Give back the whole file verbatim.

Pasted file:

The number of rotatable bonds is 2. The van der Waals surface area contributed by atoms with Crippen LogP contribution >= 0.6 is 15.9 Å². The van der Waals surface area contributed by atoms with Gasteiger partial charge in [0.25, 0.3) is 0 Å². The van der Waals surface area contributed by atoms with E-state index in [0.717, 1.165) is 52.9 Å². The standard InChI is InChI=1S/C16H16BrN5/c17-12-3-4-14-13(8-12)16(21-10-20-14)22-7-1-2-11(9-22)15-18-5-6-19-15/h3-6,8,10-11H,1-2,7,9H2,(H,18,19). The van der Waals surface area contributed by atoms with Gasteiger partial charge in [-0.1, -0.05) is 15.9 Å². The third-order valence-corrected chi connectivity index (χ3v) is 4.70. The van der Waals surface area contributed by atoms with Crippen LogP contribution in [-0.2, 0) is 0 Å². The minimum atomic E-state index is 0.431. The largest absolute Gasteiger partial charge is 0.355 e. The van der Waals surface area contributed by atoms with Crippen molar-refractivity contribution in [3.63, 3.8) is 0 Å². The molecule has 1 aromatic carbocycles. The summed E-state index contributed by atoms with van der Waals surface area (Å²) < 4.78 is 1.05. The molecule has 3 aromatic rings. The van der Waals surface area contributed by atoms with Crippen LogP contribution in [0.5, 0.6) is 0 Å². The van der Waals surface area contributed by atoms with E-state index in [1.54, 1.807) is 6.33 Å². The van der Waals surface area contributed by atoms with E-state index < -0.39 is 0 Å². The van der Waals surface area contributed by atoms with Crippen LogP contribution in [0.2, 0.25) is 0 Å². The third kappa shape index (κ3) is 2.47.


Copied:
The number of rotatable bonds is 2. The van der Waals surface area contributed by atoms with Crippen LogP contribution >= 0.6 is 15.9 Å². The van der Waals surface area contributed by atoms with Gasteiger partial charge in [0.25, 0.3) is 0 Å². The van der Waals surface area contributed by atoms with E-state index in [0.717, 1.165) is 52.9 Å². The standard InChI is InChI=1S/C16H16BrN5/c17-12-3-4-14-13(8-12)16(21-10-20-14)22-7-1-2-11(9-22)15-18-5-6-19-15/h3-6,8,10-11H,1-2,7,9H2,(H,18,19). The van der Waals surface area contributed by atoms with Gasteiger partial charge in [-0.1, -0.05) is 15.9 Å². The third-order valence-corrected chi connectivity index (χ3v) is 4.70. The van der Waals surface area contributed by atoms with Crippen LogP contribution in [-0.2, 0) is 0 Å². The minimum atomic E-state index is 0.431. The largest absolute Gasteiger partial charge is 0.355 e. The van der Waals surface area contributed by atoms with Crippen molar-refractivity contribution in [3.63, 3.8) is 0 Å². The molecule has 1 aromatic carbocycles. The summed E-state index contributed by atoms with van der Waals surface area (Å²) < 4.78 is 1.05. The molecule has 3 aromatic rings. The van der Waals surface area contributed by atoms with Crippen LogP contribution in [0.5, 0.6) is 0 Å². The van der Waals surface area contributed by atoms with E-state index in [1.54, 1.807) is 6.33 Å². The van der Waals surface area contributed by atoms with E-state index < -0.39 is 0 Å². The van der Waals surface area contributed by atoms with Crippen LogP contribution in [0.2, 0.25) is 0 Å². The third kappa shape index (κ3) is 2.47.